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Atmanirbhar Bharat,

Atmanirbhar Bharat, which translates to ‘self-reliant India’ or ‘self-sufficient India’, is a policy formulated by Prime Minister of IndiaNarendra Modi of making India “a bigger and more important part of the global economy”, pursuing policies that are efficient, competitive and resilient, and being self-sustaining and self-generating. Atmanirbhar Bharat doesn’t mean “self-containment”, “isolating away from the world” or being “protectionist”. The first mention of this came in the form of the ‘Atmanirbhar Bharat Abhiyan’ or ‘Self-Reliant India Mission’ during the announcement of India’s COVID–19 pandemic related economic package on 12 May 2020.The five pillars of ‘Atmanirbhar Bharat’ are stated as economy, infrastructure, technology-driven systems, vibrant demography and demand.


Prime Minister Narendra Modi has said “Aatmanirbhar Bharat is not about being self-contained or being close to the world, it is about being self-sustaining and self-generating. We will pursue policies that promote efficiency, equity and resilience.” Its proponents have said that this self-reliant policy does not aim to be protectionist in nature; the Finance Minister said, “self-reliant India does not mean cutting off from rest of the world”. The law and IT minister, Ravi Shankar Prasad, said that self-reliance does “not mean isolating away from the world. Foreign direct investment is welcome, technology is welcome […] self-reliant India… translates to being a bigger and more important part of the global economy.”

Self-reliance or Self-sufficiency

According to Indian Express, “Atmanirbhar” can be understood as either “self-reliance” or as “self-sufficiency”. The confusion, according to the Express started on 12 May itself, the day the phrase was first announced, The state of the world today teaches us that (Atma Nirbhar Bharat) “Self-reliant India” is the only path. It is said in our scriptures — EshahPanthah. That is — self-sufficient India.— Prime Minister Narendra Modi, PIB

Swaminathan Aiyar says the same, “atmanirbhar” can be translated as both self-reliance and self-sufficiency. India in the 1960s-70s tried self-sufficiency and it didn’t work out. Aiyer says that “to go back to self-sufficiency again appears to be going in the wrong direction.”[8] In May, in an article, Livemint translated the term as “self-sufficiency”.


As part of the Atmanirbhar Bharat package, numerous government decisions have taken place such as changing the definition of MSMEs, boosting scope for private participation in numerous sectors, increasing FDI in the defence sector; and the vision has found support in many sectors such as the solar manufacturer’s sector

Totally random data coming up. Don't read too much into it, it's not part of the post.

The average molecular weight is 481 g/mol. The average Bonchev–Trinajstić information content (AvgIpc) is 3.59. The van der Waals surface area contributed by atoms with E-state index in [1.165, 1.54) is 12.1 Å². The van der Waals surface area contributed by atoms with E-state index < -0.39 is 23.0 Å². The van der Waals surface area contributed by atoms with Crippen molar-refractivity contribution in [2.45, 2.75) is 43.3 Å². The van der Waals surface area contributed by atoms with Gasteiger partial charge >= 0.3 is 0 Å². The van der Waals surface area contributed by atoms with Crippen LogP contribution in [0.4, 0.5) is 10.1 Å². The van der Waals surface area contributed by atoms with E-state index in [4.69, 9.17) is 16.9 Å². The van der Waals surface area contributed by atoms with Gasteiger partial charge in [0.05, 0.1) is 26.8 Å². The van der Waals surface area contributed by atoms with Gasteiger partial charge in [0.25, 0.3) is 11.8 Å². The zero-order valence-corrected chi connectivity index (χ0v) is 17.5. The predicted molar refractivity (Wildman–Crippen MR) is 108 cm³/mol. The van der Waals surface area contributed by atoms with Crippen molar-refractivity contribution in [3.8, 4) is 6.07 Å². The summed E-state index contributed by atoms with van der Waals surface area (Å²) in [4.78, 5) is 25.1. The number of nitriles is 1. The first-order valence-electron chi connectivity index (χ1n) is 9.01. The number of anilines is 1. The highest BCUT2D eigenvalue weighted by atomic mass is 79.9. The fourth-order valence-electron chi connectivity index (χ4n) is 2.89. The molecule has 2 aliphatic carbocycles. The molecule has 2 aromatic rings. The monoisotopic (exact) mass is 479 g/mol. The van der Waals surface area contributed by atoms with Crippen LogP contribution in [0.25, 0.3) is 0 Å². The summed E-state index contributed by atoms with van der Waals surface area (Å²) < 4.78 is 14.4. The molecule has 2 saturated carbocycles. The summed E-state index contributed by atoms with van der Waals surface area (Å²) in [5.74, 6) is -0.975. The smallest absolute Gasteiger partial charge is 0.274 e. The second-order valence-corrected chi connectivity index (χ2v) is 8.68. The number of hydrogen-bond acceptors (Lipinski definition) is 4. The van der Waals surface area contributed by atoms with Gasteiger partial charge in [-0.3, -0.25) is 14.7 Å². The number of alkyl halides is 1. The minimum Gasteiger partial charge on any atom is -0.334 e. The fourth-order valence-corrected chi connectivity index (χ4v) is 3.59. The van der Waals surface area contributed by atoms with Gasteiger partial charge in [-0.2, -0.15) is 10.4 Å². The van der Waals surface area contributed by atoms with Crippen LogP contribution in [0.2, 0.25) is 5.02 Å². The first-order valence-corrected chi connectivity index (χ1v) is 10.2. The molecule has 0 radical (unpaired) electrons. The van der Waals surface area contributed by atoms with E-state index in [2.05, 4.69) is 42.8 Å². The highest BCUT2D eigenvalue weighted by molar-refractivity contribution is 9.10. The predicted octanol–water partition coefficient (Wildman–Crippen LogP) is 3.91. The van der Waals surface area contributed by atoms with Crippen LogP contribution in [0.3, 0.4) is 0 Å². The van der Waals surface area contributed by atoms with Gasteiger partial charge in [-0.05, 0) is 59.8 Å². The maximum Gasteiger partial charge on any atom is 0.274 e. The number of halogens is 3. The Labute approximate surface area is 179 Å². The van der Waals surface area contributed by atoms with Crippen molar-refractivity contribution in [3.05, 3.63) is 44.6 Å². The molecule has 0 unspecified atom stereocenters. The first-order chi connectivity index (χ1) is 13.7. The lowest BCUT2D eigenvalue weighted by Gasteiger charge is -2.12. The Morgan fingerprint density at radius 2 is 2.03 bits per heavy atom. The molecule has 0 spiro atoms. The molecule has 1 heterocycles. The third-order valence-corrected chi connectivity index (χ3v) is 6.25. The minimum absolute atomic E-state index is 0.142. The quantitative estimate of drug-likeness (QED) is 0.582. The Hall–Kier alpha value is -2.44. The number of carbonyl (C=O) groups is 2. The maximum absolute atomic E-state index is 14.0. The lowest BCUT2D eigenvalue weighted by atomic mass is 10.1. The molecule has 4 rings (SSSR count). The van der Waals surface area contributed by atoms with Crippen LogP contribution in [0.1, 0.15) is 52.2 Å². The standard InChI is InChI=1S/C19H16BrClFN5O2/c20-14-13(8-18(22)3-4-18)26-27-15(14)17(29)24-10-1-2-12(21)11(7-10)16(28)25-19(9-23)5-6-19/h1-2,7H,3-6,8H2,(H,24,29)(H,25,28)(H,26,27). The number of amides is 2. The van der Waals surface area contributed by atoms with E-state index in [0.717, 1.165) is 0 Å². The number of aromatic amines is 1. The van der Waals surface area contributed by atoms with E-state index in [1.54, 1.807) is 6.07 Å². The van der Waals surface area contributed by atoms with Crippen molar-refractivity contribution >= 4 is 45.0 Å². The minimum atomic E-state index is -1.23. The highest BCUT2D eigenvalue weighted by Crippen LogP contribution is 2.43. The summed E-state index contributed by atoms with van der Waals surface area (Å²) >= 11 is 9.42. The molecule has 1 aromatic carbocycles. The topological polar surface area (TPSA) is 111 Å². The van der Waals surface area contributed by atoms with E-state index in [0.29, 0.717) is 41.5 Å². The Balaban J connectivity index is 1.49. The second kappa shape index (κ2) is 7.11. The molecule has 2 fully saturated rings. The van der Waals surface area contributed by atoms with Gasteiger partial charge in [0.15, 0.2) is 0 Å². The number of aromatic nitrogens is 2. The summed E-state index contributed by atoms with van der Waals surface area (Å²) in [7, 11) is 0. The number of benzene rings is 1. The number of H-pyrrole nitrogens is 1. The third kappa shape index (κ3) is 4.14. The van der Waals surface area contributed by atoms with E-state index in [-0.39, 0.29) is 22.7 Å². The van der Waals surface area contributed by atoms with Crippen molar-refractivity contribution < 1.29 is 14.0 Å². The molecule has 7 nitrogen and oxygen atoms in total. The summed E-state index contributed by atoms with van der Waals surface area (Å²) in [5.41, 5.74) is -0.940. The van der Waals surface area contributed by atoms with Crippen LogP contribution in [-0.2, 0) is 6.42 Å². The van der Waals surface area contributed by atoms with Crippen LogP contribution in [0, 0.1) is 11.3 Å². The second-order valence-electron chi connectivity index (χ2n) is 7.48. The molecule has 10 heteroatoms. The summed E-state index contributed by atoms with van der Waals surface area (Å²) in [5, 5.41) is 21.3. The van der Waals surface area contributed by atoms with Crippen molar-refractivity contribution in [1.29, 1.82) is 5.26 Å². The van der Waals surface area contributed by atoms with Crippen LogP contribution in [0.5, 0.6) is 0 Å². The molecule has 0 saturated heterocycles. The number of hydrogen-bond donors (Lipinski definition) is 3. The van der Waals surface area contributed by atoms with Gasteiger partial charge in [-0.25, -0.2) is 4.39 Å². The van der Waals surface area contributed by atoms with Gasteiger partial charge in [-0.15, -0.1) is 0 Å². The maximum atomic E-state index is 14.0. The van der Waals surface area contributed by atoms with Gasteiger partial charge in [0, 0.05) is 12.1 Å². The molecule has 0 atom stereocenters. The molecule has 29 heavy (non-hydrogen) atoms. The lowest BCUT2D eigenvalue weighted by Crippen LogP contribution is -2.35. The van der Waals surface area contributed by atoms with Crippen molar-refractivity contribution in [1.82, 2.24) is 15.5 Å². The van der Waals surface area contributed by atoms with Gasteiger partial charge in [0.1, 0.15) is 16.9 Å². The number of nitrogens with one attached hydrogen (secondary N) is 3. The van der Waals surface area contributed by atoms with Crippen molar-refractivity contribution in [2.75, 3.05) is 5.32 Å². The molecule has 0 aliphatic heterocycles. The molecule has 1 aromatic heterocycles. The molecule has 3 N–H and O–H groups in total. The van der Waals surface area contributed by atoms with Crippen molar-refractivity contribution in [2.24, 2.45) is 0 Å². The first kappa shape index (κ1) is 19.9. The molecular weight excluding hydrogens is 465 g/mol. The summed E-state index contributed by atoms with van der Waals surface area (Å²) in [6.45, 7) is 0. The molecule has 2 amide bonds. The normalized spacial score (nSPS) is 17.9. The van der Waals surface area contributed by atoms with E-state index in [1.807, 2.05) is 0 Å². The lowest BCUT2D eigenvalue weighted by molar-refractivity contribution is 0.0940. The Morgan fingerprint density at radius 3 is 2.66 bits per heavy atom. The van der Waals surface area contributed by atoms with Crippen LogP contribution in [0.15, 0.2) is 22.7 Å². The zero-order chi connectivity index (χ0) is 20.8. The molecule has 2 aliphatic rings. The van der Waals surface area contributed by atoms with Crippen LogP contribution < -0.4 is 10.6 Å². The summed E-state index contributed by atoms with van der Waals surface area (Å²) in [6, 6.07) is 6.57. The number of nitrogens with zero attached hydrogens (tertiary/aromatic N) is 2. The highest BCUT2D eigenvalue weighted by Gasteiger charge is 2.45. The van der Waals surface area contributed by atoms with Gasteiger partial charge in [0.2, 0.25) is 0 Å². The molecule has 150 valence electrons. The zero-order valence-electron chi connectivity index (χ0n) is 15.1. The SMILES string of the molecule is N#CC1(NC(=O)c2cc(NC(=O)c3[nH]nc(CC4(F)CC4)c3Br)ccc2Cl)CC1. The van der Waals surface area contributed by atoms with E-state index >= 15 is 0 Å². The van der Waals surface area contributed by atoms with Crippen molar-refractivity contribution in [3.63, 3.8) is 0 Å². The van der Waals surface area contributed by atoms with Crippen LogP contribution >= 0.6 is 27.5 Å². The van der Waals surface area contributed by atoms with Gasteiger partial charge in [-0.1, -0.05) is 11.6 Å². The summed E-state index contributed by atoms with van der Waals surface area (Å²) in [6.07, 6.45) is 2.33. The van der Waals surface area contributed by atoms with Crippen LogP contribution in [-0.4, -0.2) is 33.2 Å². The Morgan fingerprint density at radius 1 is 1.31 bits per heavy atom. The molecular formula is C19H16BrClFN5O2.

Examples of initiatives towards self-reliance:

  • The growth of India’s personal protective equipment (PPE) sector from zero before March, to 4,50,000 pieces a day by the beginning of July, is considered as a fine example of a self-reliant India. The PPE industry in India has become a ₹10,000 crore (US$1.4 billion) in three months, the second largest after China.The largest und in the country worth ₹21,000 crore (US$2.9 billion) was setup by the IIT Alumni Council with the aim of supporting the mission towards self-reliance.
  • India’s own ‘Made in India’ 5G network was announced in July 2020 by Reliance Jio.[18] Mukesh Ambani announced in mid-July “Jio has created a complete 5G solution from scratch, that will enable us to launch a world-class 5G service in India, using 100 per cent homegrown technologies and solutions”. In September 2020, Tech Mahindra announced that they have “the capability to build and run an entire 4G or 5G network in India […] We have done that already.”
  • In August 2020, the Defence Minister Rajnath Singh announced that the Defence Ministry is “now ready for a big push to Atmanirbhar Bharat initiative” by imposing an “import embargo on 101 items” in a staged manner over a period of 5 years.
  • Minister of Chemicals and Fertilizers, D V Sadananda Gowda, in September 2020, said that “India will be self-reliant in fertiliser production by 2023”.
  • Three farm bills passed in September 2020 provides the legal framework to give the farmers the right to choose the price and people to whom they want to sell.